Roy Byrd, known to the world as Professor Longhair, was an idiosyncratic piano genius who incorporated Caribbean rhythms into his music while singing and whistling in a cracked voice self-described as freak unique.
With his rambunctious left hand digging deep into rhumba-boogie island rhythms while his right added rolling R&B flourishes, “Fess” achieved legendary status and became the international personification of the sound and sensibility of the New Orleans music scene. While he was unlike any other musician the city produced, he was somehow representative of them all.
The swamp blues pianist Marcia Ball flatly stated “Fess is what New Orleans piano is all about. It’s not just those wonderful runs and rhythms; it’s all that life experience and personality of his that comes through so clearly. You can hear the entire city in his playing. Fess was New Orleans.” He was also a boxer, a cook, a card shark, and, ultimately, a member of the Rock and Roll Hall of Fame.
This according to “Professor Longhair” by Michael Point (Encyclopedia of the blues II  pp. 785–86); this encyclopedia is one of many resources included in RILM music encyclopedias, an ever-expanding full-text compilation of reference works.
Today would have been Fess’s 110th birthday! Below, performing around 1973.
Related article: Allen Toussaint’s legacy
In a city where music traditions are held sacred, the Rebirth Brass Band, anchored by leader Philip “Tuba Phil” Frazier alongside his brother, Keith “Bass Drum Shorty” Frazier, occupies a unique place in New Orleans culture.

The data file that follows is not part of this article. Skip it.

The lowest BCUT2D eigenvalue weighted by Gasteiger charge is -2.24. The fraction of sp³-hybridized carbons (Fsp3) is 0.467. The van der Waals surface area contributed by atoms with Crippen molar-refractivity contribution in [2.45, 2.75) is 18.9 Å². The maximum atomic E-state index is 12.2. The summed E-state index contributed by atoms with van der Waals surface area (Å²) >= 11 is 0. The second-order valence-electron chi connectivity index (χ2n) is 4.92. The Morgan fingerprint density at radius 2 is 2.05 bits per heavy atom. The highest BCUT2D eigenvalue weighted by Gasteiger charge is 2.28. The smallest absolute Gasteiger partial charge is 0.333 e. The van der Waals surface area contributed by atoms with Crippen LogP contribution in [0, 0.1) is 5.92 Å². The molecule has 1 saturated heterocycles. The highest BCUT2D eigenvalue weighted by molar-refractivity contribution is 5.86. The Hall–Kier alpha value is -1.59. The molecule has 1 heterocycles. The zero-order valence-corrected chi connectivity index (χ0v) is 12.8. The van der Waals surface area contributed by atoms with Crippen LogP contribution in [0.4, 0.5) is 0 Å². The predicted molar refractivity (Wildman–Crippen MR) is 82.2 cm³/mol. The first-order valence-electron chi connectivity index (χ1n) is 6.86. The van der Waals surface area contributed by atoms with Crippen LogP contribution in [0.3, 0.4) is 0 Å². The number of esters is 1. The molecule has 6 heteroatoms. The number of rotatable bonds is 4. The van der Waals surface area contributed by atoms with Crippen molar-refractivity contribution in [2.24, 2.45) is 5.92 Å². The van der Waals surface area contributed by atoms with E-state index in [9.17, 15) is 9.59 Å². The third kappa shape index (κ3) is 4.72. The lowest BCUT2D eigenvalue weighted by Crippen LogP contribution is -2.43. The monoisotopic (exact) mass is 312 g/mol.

Over the course of three decades, the group’s R&B and funk motifs have redefined the standard for brass band music without losing sight of the music’s heritage. Rebirth’s profound influence on brass band musicians endures during second line parades and jazz funerals, and in classrooms and rehearsal spaces citywide.
This according to “Rebirth Brass Band: Keep it goin’ like a heartbeat” by Jennifer Odell (DownBeat LXXXI/9 [September 2014] pp. 44–47).
Above and below, Rebirth in action.
Playing on male-gendered instruments, the members of the all-women Original Pinettes Brass Band contest the male domination of the New Orleans brass band scene, queering the normative relationship between instruments and musicians and carving out a space for female musicianship.
The group’s songs and performance decisions present agential and subjective sites of black feminist thought put into action to subvert the brass band patriarchy. The Pinettes force us to view the New Orleans brass band scene as an intersectional site where gender is a central element in the construction and consolidation of power relationships.
This according to “Street queens: New Orleans brass bands and the problem of intersectionality” by Kyle DeCoste (Ethnomusicology LXI/2 [summer 2017] pp. 181–206). Below, the Pinettes in 2016.